Many religions hold philosophical value toward life of all forms and are thus completely against abortion.[48] However abortion is tolerated in specific cases, such as rape or when the mother’s life is in danger.[23]

Hindu philosophy[edit]

Hindu philosophies prohibit abortion, in line with dharmasastras. Hindu philosophy regarding conception involve the belief that both physical and spiritual qualities, like an individual’s past karma, exist and enter the human embryo from the moment of conception.[49]

Buddhist philosophy[edit]

In Buddhist philosophies, much like Hindu philosophies, there is a morally negative view towards abortion[50] in accordance to the Five Precepts.[49] However, the intention behind an action is an important consideration,[51][52] and therefore many Buddhists accept the idea of abortion if under the pretence of good intention.[53]

Jewish philosophy[edit]

(See also Judaism and abortion) Jewish philosophies in Rabbinical works generally condemn abortion, foeticide, or infanticide as it is viewed as an immoral action on human life.[49][54] However, ‘abortion appears as an option for Jewish women from the earliest sources of the Bible and Mishnaic commentary’,[55][56] where the Talmud indicates that a mother’s life is prioritised if her life or wellbeing is put at risk by the child, thereby permitting abortion.[54] Jewish laws do not condone abortion in scenarios involving rape or incest.[54]

Taoist philosophy[edit]

Taoist philosophy expresses a desire to find and maintain a balance between populations and their resources.[55] Therefore, due to these philosophies, population management were of national interests observed in China’s ‘one child’ policy.[55][57] However, abortion is not encouraged as it would ‘corrupt the body and would wrongly negate the body’s capacity to give life’.[58]


Many religions follow dietary habits. For example, a vegetarian diet is adhered to by individuals who follow Buddhism, Hinduism, Seventh-day Adventist.[23][59][60] The emphasis on sanctity of all life in the ethical doctrine known as ahimsa (non-injury to living beings) in Buddhist and Hindu philosophies encompass human as well as animal life, and influence this vegetarian tradition, with modern influence including the concept of reincarnation.[60]

Fasting of various forms (exclusion of specific foods or food groups, or exclusion of food for certain periods of time) are undertaken by individuals who follow philosophies of Church of Jesus Christ of Latter-day Saints, Eastern Orthodox, Islam, Roman Catholicism.[23]

Some religions require for food to be invoked in God’s name.[23][61] For example, in Islam, meat must be from properly slaughtered ‘clean’ animals, known as halal, although it is forbidden to consume scavenger animals.[60][61] The religious philosophical purpose behind Islamic dietary laws derived from the commandments of Allah (Quran and Sunnah of The Holy Prophet) is the concept of purity, where Muslims consume what is considered pure and clean to be pure both in a physical and spiritual sense.[61][62] Another example includes Jewish Kosher laws, where individuals must observe kosher food laws derived from Torah and Mishnah religious scripture texts.[61][62]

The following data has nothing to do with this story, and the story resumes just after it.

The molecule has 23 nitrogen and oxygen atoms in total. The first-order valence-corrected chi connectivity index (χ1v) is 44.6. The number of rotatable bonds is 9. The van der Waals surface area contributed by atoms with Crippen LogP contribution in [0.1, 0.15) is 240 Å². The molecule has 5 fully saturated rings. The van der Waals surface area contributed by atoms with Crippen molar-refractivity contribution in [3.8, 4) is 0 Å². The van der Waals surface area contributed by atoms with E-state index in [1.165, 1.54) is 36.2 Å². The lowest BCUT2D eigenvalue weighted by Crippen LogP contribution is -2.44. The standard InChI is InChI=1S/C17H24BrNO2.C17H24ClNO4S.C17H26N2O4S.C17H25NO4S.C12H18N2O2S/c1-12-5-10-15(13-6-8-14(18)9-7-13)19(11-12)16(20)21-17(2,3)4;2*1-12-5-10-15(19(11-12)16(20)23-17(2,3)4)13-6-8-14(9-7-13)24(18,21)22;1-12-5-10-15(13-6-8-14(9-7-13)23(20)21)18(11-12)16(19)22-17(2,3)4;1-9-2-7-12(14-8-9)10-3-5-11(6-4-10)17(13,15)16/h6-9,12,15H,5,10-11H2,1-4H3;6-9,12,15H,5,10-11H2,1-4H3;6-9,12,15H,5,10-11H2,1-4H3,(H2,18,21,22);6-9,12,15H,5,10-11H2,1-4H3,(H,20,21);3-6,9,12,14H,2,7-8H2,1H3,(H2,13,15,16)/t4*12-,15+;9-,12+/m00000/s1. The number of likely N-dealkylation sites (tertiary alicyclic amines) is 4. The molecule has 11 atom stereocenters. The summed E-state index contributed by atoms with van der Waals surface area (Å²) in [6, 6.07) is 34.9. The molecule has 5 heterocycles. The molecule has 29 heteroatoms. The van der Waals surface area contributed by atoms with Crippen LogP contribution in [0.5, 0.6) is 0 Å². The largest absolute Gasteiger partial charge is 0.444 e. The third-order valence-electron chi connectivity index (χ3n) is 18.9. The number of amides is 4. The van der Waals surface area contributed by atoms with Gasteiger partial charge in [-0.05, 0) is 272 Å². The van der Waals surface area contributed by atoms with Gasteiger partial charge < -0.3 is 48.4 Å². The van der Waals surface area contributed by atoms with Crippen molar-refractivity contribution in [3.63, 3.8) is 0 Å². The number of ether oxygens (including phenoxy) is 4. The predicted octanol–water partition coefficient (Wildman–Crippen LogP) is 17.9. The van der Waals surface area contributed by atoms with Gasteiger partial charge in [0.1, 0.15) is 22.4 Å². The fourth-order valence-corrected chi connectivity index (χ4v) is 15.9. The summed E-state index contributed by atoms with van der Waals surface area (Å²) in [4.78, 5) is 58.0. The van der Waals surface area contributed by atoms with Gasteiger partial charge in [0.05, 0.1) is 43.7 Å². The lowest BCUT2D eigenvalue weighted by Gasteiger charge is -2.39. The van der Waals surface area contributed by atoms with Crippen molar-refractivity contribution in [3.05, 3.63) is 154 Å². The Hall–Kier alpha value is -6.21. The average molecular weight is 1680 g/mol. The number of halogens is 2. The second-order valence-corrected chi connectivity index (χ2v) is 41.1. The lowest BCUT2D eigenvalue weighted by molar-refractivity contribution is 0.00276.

See also[edit]

Each religion also has unique philosophies that distinguish them from other religions, and these philosophies are guided through the concepts and values behind the teaching pertaining to that belief-system. Different religious philosophies include:


  1. ^ a b c Taliaferro, Charles (2007-03-12). "Philosophy of Religion". {{cite journal}}: Cite journal requires |journal= (help)
  2. ^ a b c d De Cruz, Helen (2014). "Cognitive Science of Religion and the Study of Theological Concepts". Topoi. 33 (2): 487. doi:10.1007/s11245-013-9168-9. ISSN 0167-7411. S2CID 144668135.
  3. ^ De Cruz, Helen (2014). "Cognitive Science of Religion and the Study of Theological Concepts". Topoi. 33 (2): 487–497. doi:10.1007/s11245-013-9168-9. ISSN 0167-7411. S2CID 144668135.
  4. ^ Vitkovic, Scott (2018). "The Similarities and Differences Between Abrahamic Religions". IJASOS- International e-Journal of Advances in Social Sciences. 4 (11): 456. doi:10.18769/ijasos.455673. ISSN 2411-183X.
  5. ^ Kunst, Jonas R.; Thomsen, Lotte (2015-10-02). "Prodigal Sons: Dual Abrahamic Categorization Mediates the Detrimental Effects of Religious Fundamentalism on Christian–Muslim Relations". The International Journal for the Psychology of Religion. 25 (4): 293–306. doi:10.1080/10508619.2014.937965. hdl:10852/43723. ISSN 1050-8619. S2CID 53625066.
  6. ^ a b De Cruz, Helen (2014). "Cognitive Science of Religion and the Study of Theological Concepts". Topoi. 33 (2): 491. doi:10.1007/s11245-013-9168-9. ISSN 0167-7411. S2CID 144668135.
  7. ^ McCauley, Robert N. (November 2013). Why religion is natural and science is not. Oxford. ISBN 978-0-19-934154-2. OCLC 869781247.
  8. ^ a b c De Cruz, Helen (2014). "Cognitive Science of Religion and the Study of Theological Concepts". Topoi. 33 (2): 488. doi:10.1007/s11245-013-9168-9. ISSN 0167-7411. S2CID 144668135.
  9. ^ Sperber, Dan (2008-06-28). "Intuitive and Reflective Beliefs". Mind & Language. 12 (1): 67–83. doi:10.1111/j.1468-0017.1997.tb00062.x.
  10. ^ Sperber, Dan (2008-06-28). "Intuitive and Reflective Beliefs". Mind & Language. 12 (1): 83. doi:10.1111/j.1468-0017.1997.tb00062.x.
  11. ^ a b c d e Oppy, Graham (1996-02-08). "Ontological Arguments". {{cite journal}}: Cite journal requires |journal= (help)
  12. ^ Williams, Thomas (2000-05-18). "Saint Anselm". {{cite journal}}: Cite journal requires |journal= (help)